Asian Carriers Push Sustainability Agenda Despite Pandemic
In many respects, Asia-Pacific airlines are recovering more slowly from the COVID-19 crisis than those in other regions. But while survival and restructuring have been their main focus since the start of the pandemic, they have not lost sight of the environmental initiatives that were a high priority before the crisis—and undoubtedly will be again.
A wide range of airline strategic goals have had to be put on the back burner due to COVID-19, but sustainability objectives have generally been spared. In some areas, such as fleet fuel efficiency, the effects of the pandemic may even lead to acceleration. Recent actions by airlines across the Asia-Pacific region demonstrate the range of avenues the industry is pursuing to meet environmental aspirations and obligations.
An increasing number of Asia-Pacific airlines are committing to the goal of net-zero carbon emissions by 2050. For example, All Nippon Airways (ANA) announced this commitment in April, and Singapore Airlines (SIA) did so in May. Several other Asia-Pacific airlines adopted this target in 2020, including Cathay Pacific, Qantas, Malaysia Airlines, SriLankan Airlines and Fiji Airways.
- Airlines’ commitment to Corsia, net-zero goals is growing
- Sustainable fuel efforts continue through disruption
Most Asia-Pacific nations have also signed up for the voluntary phase of the Carbon Offsetting and Reduction Scheme for International Aviation (Corsia). The global list of participating countries rose past 100 this month. Half a dozen Pacific Island nations joined the list in June, boosting the Asia-Pacific total to 17 countries. However, notable absentees from the voluntary phase include China, India and Vietnam.
Developing sustainable aviation fuel (SAF) is one of the main threads the industry is pursuing. Several carriers in the Asia-Pacific region have been conducting demonstration flights using SAF in recent years to test various fuel sources and technologies, and this process has continued during the pandemic despite reduced flying.
Both of the major Japanese airlines—ANA and Japan Airlines—operated significant domestic demonstration flights in June using biofuel blends. While such trials have been done before by these and other carriers, these flights were notable either for the type of feedstock used or because they meet new international fuel standards. The flights were conducted in cooperation with Japan’s New Energy and Industrial Technology Development Organization.
The major obstacle for widespread SAF use is supply volume and infrastructure, and some airlines are involved in helping stimulate the supply side. Korean Air has reached an agreement with leading refinery company Hyundai Oilbank aimed at advancing the manufacturing and usage of SAF. The pair signed a memorandum of understanding (MOU) to this effect on June 30.
Under the MOU, Korean Air will purchase biofuel from Hyundai, while Hyundai will build a SAF manufacturing plant and conduct related research, the airline tells Aviation Week.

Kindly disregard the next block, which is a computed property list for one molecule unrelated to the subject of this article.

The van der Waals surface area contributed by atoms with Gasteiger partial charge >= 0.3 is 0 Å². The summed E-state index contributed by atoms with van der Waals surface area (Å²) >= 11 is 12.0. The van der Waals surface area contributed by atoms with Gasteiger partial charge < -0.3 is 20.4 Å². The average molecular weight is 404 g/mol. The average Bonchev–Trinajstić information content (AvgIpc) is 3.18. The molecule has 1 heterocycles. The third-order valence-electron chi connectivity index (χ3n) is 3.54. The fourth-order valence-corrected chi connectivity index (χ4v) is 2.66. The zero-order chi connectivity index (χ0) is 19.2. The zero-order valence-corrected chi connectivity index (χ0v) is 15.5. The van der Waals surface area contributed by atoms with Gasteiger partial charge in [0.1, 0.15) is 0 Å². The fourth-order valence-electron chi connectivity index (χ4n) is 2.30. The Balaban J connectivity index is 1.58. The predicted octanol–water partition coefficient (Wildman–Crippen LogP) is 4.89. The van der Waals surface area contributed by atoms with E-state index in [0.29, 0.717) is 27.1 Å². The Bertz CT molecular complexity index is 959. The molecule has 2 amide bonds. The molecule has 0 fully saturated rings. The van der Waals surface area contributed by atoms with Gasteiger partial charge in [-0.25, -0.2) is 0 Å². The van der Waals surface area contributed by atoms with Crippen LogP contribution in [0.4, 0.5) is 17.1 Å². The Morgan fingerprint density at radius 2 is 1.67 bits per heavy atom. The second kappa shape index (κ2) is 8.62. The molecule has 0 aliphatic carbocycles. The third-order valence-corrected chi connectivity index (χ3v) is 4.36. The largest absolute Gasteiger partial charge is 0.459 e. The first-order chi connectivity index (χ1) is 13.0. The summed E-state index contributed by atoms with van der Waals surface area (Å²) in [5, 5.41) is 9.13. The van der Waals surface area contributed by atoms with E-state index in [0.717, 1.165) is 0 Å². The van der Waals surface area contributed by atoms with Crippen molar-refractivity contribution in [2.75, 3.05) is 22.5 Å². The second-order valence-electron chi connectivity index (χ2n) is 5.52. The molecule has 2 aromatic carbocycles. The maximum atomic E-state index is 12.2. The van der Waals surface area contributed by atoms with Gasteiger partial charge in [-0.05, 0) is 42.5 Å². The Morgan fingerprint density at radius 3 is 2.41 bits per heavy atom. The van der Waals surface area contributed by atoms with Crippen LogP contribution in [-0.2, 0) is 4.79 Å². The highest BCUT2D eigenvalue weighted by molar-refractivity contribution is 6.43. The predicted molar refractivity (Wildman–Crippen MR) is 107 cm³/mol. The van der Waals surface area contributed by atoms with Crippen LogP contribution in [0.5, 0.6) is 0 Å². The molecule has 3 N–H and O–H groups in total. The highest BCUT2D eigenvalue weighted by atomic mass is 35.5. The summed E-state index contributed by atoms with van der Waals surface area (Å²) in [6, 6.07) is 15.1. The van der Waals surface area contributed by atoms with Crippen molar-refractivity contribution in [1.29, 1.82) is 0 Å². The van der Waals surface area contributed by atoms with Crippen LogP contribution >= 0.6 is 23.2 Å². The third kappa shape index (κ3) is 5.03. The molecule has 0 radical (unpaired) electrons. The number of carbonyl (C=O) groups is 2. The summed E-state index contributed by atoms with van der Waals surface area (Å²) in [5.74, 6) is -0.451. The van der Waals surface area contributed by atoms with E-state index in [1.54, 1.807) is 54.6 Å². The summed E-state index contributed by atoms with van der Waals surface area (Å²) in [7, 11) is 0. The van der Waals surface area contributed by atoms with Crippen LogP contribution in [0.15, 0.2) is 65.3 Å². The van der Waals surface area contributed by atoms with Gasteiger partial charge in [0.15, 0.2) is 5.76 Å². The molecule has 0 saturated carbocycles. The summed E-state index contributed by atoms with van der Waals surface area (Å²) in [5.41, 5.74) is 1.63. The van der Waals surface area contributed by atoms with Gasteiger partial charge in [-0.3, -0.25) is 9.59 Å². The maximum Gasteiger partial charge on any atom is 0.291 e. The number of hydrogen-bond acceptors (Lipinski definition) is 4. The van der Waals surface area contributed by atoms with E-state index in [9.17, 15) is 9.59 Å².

The agreement will also see Korean Air take more action to “raise social awareness on SAF . . . which is still very new” to most people in South Korea, the airline says. Korean Air will hold discussions with government authorities to help establish relevant standards and regulations.
An environmental initiative that attacks the problem from a different angle is voluntary carbon-offsetting for passengers. Many airlines already offer this to varying degrees, and SIA introduced an extensive offsetting program of its own in June.
SIA and its Scoot subsidiary have established microsites for the offset program, and they will match offsets bought by customers for the first six months. Travelers will be able to use frequent-flyer points to purchase credits starting in the fourth quarter.
Air Tahiti Nui is another Asia-Pacific airline that launched a voluntary offset program in June. Passengers will be able to buy credits for three projects through CarbonClick, although these projects are all in other countries. In the second phase of its offset program, the airline intends to develop offset projects in French Polynesia.
While there has been debate about the effectiveness of such programs, they still provide an option that certain customers want. Air New Zealand reported that 7.1% of its international bookings for fiscal 2020—which began July 1, 2019—were partially or fully offset by passengers. The rate was over 10% for U.S. bookings.
While SAF offers long-term promise, introducing newer and more efficient aircraft is still the major plank of airline emission-reduction efforts. “Today, the most effective and direct way for an airline to materially lower carbon emissions is by operating a young fleet of aircraft,” notes SIA CEO Goh Choon Phong.
In some respects, airline fleet renewal has been delayed as many airlines have deferred new deliveries due to the effects of the pandemic. But given that airlines have cut back capacity and prefer to be operating their newer aircraft, this lag in fleet renewal will be outweighed by the fact that large numbers of older aircraft are being retired early. This should have the effect of reducing the average fleet age in the Asia-Pacific region.
Most of the region’s carriers have accelerated aircraft retirements, particularly in their widebody fleets. This trend will continue for at least the short term, as some parked aircraft are unlikely to return to service if international demand is slow to rebuild. Even airlines that have not delayed new deliveries, such as IndiGo, are switching their focus from growth to fleet renewal and modernization.
The airlines mentioned here are far from the only ones pursuing such environmental objectives. But timing matters, and these recent examples show that carriers are still willing to devote resources to sustainability efforts even when they are also looking under every rock to cut costs.